As it turns out, the sunny shores of California is a lot closer to home than you think. All you need to do is turn on Shadows Like Strangers’ debut album ‘Cali’, and you can almost smell the ocean as you bop along to this ambitious little world of sound. The quartet hailing from Nottingham have been working hard and polishing their message into the world for the past few years, and as a result they are simply radiating those carefree, upbeat vibes that you’d expect while driving with the top down, in the blazing sunshine with this record.
The album opens with the mighty ‘Counterpart’, with just the right combination of zippy and bouncy riffs coupled with polished harmonies from vocalist Jezza Bruce, this is definitely a track to get you moving. The astoundingly professional feel is clear from the offset, and as we dip into ‘Love Again’ and ‘The Space Between Us’, we get a true sense of their love for rock with the head banging riffs and crashing percussion. Both tracks shine at their flawless and addictive choruses, so understated yet the words subtly score their way onto your heart.
‘Cali’ takes the tempo down a few notches with ‘A Way Home’ and the painfully raw ‘Sad Songs’. The opening line in the latter is truly one we have surely all felt: ‘I don’t wanna sing sad songs, but I keep getting hurt’. Bruce’s vocals echo against the harsh, empty void as the track opens, and they are hauntingly beautiful, and remain with you throughout this thought-provoking piece.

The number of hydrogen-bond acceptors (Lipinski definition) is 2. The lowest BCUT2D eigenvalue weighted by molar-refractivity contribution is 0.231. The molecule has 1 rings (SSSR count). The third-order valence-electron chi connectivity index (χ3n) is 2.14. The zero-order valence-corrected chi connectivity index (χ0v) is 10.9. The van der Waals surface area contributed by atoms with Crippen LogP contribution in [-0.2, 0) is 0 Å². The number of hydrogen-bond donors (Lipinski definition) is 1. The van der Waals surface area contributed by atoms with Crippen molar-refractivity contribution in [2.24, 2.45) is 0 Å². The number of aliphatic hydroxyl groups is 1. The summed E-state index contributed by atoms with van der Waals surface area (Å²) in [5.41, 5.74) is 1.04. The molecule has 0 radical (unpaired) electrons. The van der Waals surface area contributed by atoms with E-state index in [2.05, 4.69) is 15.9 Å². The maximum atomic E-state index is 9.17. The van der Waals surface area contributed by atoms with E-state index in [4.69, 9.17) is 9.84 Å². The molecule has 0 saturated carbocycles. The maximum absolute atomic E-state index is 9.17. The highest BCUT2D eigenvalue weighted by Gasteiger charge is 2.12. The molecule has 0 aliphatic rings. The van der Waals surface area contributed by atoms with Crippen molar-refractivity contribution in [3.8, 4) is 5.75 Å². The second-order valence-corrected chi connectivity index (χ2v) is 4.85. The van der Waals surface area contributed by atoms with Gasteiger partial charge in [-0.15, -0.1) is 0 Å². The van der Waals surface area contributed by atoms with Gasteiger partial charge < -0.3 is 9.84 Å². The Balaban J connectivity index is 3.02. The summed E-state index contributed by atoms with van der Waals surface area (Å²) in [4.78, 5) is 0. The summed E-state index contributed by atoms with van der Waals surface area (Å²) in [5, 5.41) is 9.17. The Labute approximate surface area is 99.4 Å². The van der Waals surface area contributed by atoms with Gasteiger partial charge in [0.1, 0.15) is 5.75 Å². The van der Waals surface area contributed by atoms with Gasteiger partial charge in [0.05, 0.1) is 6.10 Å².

The inspiring use of the ocean and seagulls, the clinking of the lighter and the soft close of the car door gives ‘Coast to Coast’ a sense of location and belonging, cementing you into the heart of the Shadows Like Strangers world and you feel like you are embarking upon the ‘Cali’ journey along with them. The crashing waves brings a sense of relaxation that you didn’t even realise you needed, but was wonderful nonetheless.
The remainder of the record brings the feeling of joy back to the table, with ‘It Doesn’t Matter At All’ and ‘The Art of Falling Down’ placing them firmly into the rock side of proceedings. There’s a satisfying combination of pure rock anthems interspersed with slower, softer acoustic tones throughout ‘Cali’, and all positioned exactly where they need to be to pique your interest and curiosity in this truly talented quartet.
As the airy tones of closing track ‘Dead Happy’ enter your periphery, it is almost mesmerising to believe that this is the same band. The way it modestly builds into one last triumph is spectacular, and Bruce’s soaring vocals encapsulate this very feeling. For one last time, Shadows Like Strangers truly capture your soul.
‘Cali’ is most certainly, a stunningly well-crafted record and the perfect soundtrack to watch the world go by. This collection of songs are so effortlessly upbeat, and they simply ensnare you into your own little corner of the world, where nothing else matters, just you and Shadows Like Strangers.